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Constantin Brancusi

French, born Romania, 1876–1957

© 2012 Artists Rights Society (ARS), New York / ADAGP, Paris

Mademoiselle Pogany II, 1920

17 1/4 x 7 x 10 inches (43.8 x 17.8 x 25.4 cm)
Charlotte A. Watson Fund, 1927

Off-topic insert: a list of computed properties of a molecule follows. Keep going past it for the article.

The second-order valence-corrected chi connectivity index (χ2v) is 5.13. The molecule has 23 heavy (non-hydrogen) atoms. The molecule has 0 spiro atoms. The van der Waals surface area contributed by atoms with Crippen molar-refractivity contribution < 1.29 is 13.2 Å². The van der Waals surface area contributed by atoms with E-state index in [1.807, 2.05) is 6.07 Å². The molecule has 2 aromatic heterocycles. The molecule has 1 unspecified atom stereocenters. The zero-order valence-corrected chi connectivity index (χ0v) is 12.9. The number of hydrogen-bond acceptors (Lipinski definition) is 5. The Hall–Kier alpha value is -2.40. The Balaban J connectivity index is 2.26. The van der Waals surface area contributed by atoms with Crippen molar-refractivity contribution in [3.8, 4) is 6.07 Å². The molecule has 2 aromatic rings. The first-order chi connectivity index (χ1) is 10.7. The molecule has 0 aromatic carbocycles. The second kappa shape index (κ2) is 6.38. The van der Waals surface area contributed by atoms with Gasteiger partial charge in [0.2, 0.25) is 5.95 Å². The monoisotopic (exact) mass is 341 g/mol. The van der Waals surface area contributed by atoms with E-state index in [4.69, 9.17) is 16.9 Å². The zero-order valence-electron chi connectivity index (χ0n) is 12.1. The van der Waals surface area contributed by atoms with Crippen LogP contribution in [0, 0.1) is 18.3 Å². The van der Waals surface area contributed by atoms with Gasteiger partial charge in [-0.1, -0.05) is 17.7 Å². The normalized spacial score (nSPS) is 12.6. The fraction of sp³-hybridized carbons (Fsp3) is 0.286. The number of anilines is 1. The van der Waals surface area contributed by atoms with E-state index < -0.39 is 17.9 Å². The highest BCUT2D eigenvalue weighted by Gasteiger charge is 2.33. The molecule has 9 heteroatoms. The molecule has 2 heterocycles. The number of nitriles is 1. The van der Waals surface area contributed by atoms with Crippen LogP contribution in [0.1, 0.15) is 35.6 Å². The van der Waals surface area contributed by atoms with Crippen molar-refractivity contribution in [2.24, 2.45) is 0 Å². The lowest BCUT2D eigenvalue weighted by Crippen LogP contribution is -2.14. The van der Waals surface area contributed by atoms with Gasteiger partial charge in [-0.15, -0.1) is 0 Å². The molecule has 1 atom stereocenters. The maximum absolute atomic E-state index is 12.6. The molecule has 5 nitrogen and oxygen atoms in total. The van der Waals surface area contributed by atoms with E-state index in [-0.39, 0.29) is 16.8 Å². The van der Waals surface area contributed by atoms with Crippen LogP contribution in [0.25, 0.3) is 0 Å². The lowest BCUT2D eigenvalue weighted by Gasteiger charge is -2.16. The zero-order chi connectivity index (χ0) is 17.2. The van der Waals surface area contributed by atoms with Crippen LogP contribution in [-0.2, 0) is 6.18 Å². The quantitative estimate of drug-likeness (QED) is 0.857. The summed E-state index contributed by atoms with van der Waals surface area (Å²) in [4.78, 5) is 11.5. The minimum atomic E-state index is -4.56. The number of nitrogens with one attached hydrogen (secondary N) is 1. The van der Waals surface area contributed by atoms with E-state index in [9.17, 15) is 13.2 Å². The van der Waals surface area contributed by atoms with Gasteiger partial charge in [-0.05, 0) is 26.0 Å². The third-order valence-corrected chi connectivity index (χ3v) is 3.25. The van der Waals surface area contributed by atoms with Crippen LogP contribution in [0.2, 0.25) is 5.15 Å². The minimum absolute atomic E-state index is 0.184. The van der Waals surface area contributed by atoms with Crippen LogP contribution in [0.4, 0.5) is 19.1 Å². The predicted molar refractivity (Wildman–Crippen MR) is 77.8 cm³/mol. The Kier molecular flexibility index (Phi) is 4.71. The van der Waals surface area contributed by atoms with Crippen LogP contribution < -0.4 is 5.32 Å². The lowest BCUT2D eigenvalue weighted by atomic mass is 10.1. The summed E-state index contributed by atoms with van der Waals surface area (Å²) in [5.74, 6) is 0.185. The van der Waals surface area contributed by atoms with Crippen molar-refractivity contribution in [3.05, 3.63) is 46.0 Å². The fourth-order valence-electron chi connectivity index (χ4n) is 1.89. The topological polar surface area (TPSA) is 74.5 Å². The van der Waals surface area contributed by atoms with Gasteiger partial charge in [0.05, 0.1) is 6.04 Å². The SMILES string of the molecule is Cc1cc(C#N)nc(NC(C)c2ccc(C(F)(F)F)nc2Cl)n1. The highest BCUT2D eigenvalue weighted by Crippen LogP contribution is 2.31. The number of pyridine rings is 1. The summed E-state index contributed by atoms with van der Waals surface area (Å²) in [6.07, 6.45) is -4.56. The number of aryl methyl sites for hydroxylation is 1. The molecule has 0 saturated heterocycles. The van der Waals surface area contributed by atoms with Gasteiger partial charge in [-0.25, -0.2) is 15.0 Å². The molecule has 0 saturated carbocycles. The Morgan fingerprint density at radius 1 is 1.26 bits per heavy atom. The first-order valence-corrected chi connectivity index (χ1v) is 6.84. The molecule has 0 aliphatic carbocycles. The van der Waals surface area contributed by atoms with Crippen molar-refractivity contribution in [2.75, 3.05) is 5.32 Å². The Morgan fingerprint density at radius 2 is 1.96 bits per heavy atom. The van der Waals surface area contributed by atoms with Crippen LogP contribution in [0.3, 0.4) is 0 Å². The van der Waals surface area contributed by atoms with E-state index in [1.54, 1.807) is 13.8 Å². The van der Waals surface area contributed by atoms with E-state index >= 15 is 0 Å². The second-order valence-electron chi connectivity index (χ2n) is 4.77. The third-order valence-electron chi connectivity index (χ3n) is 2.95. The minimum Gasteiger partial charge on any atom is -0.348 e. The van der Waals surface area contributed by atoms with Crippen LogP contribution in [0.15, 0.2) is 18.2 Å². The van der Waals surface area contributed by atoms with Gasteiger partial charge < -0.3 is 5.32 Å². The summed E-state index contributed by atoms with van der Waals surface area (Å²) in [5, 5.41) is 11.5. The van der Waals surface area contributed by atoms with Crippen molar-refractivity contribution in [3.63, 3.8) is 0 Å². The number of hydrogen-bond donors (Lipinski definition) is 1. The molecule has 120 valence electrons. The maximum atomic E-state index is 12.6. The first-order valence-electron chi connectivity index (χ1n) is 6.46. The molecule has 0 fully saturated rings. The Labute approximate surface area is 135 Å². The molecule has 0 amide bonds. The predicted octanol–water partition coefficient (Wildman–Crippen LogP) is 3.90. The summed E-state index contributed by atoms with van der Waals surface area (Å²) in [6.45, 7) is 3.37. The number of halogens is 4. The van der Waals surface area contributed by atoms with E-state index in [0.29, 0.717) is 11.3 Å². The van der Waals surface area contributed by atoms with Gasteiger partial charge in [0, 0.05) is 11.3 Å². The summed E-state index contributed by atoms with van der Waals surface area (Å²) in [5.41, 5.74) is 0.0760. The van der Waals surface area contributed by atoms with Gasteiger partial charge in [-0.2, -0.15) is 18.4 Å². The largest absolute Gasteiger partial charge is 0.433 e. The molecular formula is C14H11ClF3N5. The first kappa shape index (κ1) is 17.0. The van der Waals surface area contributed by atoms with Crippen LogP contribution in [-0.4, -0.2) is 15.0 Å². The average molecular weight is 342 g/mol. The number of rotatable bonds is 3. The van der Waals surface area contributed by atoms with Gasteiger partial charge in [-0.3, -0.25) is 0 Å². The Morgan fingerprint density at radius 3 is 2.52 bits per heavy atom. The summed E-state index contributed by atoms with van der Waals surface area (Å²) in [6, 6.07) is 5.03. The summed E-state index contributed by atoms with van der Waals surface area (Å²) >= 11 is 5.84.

Constantin Brancusi met the Hungarian painter Margit Pogány in Paris in 1910. After visiting his studio, she asked Brancusi to create her portrait and sat for him several times. Following Pogány’s return to Hungary, Brancusi carved her likeness in marble from memory. A bronze cast was then made from the marble original. In the fall of 1913, Brancusi wrote to Pogány that he had completed both marble and bronze versions of her portrait, and asked which one she would prefer. She asked him to choose and received the bronze version along with a note asking her not to touch it, in order to prevent fingerprints from ruining the effect. Seven years later, Brancusi created a second version of her portrait, both in marble and, as seen here, in bronze. The eyes, which Brancusi felt were Pogány’s most distinguishing feature, are extremely large, and her arms blend together in a graceful movement upwards. Nearly twenty years after the first portrait, and more than ten years after the second, Brancusi created one more version in which Pogány’s features are even more abstracted. But he was not sure that the third would be the last, saying, “Perhaps I may think of a still better interpretation someday. Who can say that a work of art is ever finished?”


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